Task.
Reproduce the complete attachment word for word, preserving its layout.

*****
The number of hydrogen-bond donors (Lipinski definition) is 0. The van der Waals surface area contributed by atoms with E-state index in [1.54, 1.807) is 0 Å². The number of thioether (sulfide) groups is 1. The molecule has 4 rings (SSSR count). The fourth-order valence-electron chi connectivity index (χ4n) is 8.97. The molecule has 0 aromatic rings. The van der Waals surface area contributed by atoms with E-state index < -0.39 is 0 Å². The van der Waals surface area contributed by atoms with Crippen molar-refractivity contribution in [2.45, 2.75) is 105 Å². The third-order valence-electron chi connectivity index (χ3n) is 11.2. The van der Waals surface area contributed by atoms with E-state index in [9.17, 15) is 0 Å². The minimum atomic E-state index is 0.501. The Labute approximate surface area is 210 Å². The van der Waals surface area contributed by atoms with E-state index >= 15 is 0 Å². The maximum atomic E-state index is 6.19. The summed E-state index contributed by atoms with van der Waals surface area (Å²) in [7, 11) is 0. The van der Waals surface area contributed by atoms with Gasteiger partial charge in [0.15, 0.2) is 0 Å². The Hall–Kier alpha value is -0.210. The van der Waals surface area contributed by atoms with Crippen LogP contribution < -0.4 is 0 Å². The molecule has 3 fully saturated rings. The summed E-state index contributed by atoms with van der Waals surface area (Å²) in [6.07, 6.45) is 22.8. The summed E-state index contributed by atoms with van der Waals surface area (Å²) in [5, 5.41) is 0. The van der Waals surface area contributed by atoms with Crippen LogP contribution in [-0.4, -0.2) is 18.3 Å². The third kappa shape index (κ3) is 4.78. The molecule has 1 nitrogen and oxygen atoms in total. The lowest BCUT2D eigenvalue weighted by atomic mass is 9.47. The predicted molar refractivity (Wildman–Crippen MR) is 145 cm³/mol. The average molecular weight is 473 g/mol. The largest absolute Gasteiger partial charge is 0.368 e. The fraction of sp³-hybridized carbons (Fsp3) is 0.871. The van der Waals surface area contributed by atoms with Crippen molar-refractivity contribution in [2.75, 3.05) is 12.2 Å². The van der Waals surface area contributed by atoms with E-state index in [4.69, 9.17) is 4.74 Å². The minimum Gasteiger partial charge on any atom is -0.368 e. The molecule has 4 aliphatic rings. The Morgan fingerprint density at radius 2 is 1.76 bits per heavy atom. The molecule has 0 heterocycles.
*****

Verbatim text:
The number of hydrogen-bond donors (Lipinski definition) is 0. The van der Waals surface area contributed by atoms with E-state index in [1.54, 1.807) is 0 Å². The number of thioether (sulfide) groups is 1. The molecule has 4 rings (SSSR count). The fourth-order valence-electron chi connectivity index (χ4n) is 8.97. The molecule has 0 aromatic rings. The van der Waals surface area contributed by atoms with E-state index < -0.39 is 0 Å². The van der Waals surface area contributed by atoms with Crippen molar-refractivity contribution in [2.45, 2.75) is 105 Å². The third-order valence-electron chi connectivity index (χ3n) is 11.2. The van der Waals surface area contributed by atoms with E-state index in [9.17, 15) is 0 Å². The minimum atomic E-state index is 0.501. The Labute approximate surface area is 210 Å². The van der Waals surface area contributed by atoms with E-state index >= 15 is 0 Å². The maximum atomic E-state index is 6.19. The summed E-state index contributed by atoms with van der Waals surface area (Å²) in [7, 11) is 0. The van der Waals surface area contributed by atoms with Gasteiger partial charge in [0.15, 0.2) is 0 Å². The Hall–Kier alpha value is -0.210. The van der Waals surface area contributed by atoms with Crippen LogP contribution < -0.4 is 0 Å². The molecule has 3 fully saturated rings. The summed E-state index contributed by atoms with van der Waals surface area (Å²) in [6.07, 6.45) is 22.8. The summed E-state index contributed by atoms with van der Waals surface area (Å²) in [5, 5.41) is 0. The van der Waals surface area contributed by atoms with Crippen LogP contribution in [-0.4, -0.2) is 18.3 Å². The third kappa shape index (κ3) is 4.78. The molecule has 1 nitrogen and oxygen atoms in total. The lowest BCUT2D eigenvalue weighted by atomic mass is 9.47. The predicted molar refractivity (Wildman–Crippen MR) is 145 cm³/mol. The average molecular weight is 473 g/mol. The largest absolute Gasteiger partial charge is 0.368 e. The fraction of sp³-hybridized carbons (Fsp3) is 0.871. The van der Waals surface area contributed by atoms with Crippen molar-refractivity contribution in [2.75, 3.05) is 12.2 Å². The van der Waals surface area contributed by atoms with E-state index in [4.69, 9.17) is 4.74 Å². The minimum Gasteiger partial charge on any atom is -0.368 e. The molecule has 4 aliphatic rings. The Morgan fingerprint density at radius 2 is 1.76 bits per heavy atom. The molecule has 0 heterocycles.